Stefania Centrone: Logic and Philosophy of Mathematics in the Early Husserl
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- Ierna, C. Husserl Stud (2013) 29: 251. doi:10.1007/s10743-012-9120-7
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Stefania Centrone’s book provides an in-depth analysis and interpretation of Edmund Husserl’s early work, from the publication of the Philosophy of Arithmetic (1891) to that of the Logical Investigations (1900/1901). The book consists of three long chapters, respectively discussing Husserl’s first book, the Philosophy of Arithmetic, the idea of pure logic in the Prolegomena, and the problem of the imaginary in mathematics, which was the topic of Husserl’s 1901 “Double Lecture” for the mathematical society in Göttingen. Each chapter is followed by a number of article-length appendixes that focus in great detail on a specific issue or text, such as the definition of computable functions and Husserl’s 1896 lectures on logic.
As a result the book has a strong systematic-interpretative character, rather than an historical-philological one. Moreover, Centrone avoids reading later themes and terminology from Husserl’s transcendental phenomenology into his earlier works. Instead of seeing them merely as confused sketches and unripe anticipations of his later phenomenology, Centrone’s book takes Husserl’s early contribution to the philosophy of the formal sciences to be a serious endeavor in its own right. While the subject matter calls at times for a technical mathematical analysis, Centrone is generally able to convey Husserl’s theories in a readable and understandable way, without becoming trapped too much in historically conditioned jargon.
the articulation of formal logic in logical levels according to a structure that is very close to what, today, is effectively used in standard logical textbooks, the unification of formal logic and mathematics in a most general mathematico-formal science that purports to be the concrete realization of the Leibnizian ideal of a mathesis universalis, and the explicit conception of abstract mathematics as a theory of structures (p. ix).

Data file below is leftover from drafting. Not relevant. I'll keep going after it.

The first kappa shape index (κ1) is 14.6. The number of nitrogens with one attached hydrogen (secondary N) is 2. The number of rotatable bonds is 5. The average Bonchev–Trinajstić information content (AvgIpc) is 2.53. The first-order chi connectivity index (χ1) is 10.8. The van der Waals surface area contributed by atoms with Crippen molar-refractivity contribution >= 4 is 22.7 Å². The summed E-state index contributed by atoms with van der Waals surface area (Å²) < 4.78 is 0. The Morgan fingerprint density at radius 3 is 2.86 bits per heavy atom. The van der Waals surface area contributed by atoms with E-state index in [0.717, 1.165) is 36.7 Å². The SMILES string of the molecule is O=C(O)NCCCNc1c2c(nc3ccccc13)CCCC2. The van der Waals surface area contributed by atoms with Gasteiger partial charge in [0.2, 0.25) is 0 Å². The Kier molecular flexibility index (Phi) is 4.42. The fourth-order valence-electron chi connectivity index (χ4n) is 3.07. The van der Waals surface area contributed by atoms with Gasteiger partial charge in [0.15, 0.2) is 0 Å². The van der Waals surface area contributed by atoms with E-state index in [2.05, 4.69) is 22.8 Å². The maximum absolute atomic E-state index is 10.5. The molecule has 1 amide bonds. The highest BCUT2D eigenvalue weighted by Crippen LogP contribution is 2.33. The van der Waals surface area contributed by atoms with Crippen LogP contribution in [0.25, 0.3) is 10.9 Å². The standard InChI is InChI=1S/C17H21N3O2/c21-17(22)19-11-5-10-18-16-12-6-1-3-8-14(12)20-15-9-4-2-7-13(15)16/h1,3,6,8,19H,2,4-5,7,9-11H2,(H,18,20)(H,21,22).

In doing so, Centrone stresses that the intrinsic worth of Husserl’s early theories for the philosophy of logic and mathematics is independent of the ultimate answer to the question of Husserl’s alleged psychologism in the Philosophy of Arithmetic and his complex relation to Frege. On the other hand, only by building upon serious theoretical analyses of Husserl’s early works, like the ones Centrone offers in her book, can we hope to work towards a conclusion on this long-standing debate. Instead of writing the n + 1th episode of the saga of Frege versus Husserl, then, Centrone concentrates on the substantive issues in mathematics and logic that Husserl and Frege debated: the nature of logic, defining a concept by defining its extension, the nature of cardinal numbers, the use of abstraction, and the relation between equinumerosity and bijection.
Dagfinn Føllesdal’s conjectured in 1958 that Frege was an important factor in Husserl’s conversion from the psychologism of this book to the anti-psychologism of the Prolegomena. This claim has been contested by Mohanty and others, but Føllesdal’s defense is very convincing. However, we will approach Husserl’s first book from a perspective that is orthogonal to the psychologism issue (p. xii).
In a similar respect, while a full-blown account would have certainly gone far beyond the scope of the book, some perspective on the relation between Husserl’s early philosophy of mathematics and logic and his later transcendental idealism would have been very useful. As it stands, “phenomenology” is mentioned so few times (practically only in the introduction and only to declare it outside the scope of the book) that it didn’t even make it into the index. Nevertheless, Centrone’s book shows very clearly that the worth of Husserl’s early theories far exceeds that of mere anticipations of his later transcendental phenomenology. As Peter Simons observes in his foreword to the book: “Stefania Centrone’s thorough and painstaking exposition of Husserl’s early work is a timely reminder that he was a philosopher of insight and stature well before he burst onto the general philosophical scene” (p. v). Indeed, by providing a precise mathematical reconstruction of Husserl’s informal arguments and claims, Centrone can show inter alia that it is possible to see Husserl as a pioneer in his research on the computability of arithmetical functions.
Instead of simply revisiting all the old commonplaces of Husserl scholarship, Centrone’s book presents original interpretations and analyses and focuses in detail on a select few sources and inspirations of Husserl’s early position. Hence, we find extensive discussions of Husserl’s relation to Bolzano, while there is hardly any mention of Husserl’s immediate teachers such as Franz Brentano and Carl Stumpf, or even Karl Weierstrass and Leopold Kronecker. It is precisely thanks to this selectivity and focus that Centrone manages to give a very precise analysis of some of the core concepts that drive Husserl’s research in these years: the issues of the extension of the domain of numbers and of imaginary numbers (“without doubt, the guiding thread in Husserl’s reflections on the role of the formal attitude in mathematics”, p. xvi), the notions of manifold and theory of manifolds, and the concept of definiteness or completeness of a theory. Hence, in this book we meet not the pupil of Brentano and the mentor of Heidegger, but the colleague and equal of Cantor, Hilbert, and Frege. Centrone’s book is a big step forward in according Husserl a significant place as a mathematician and logician in the context of the debates and developments of the formal sciences in his time.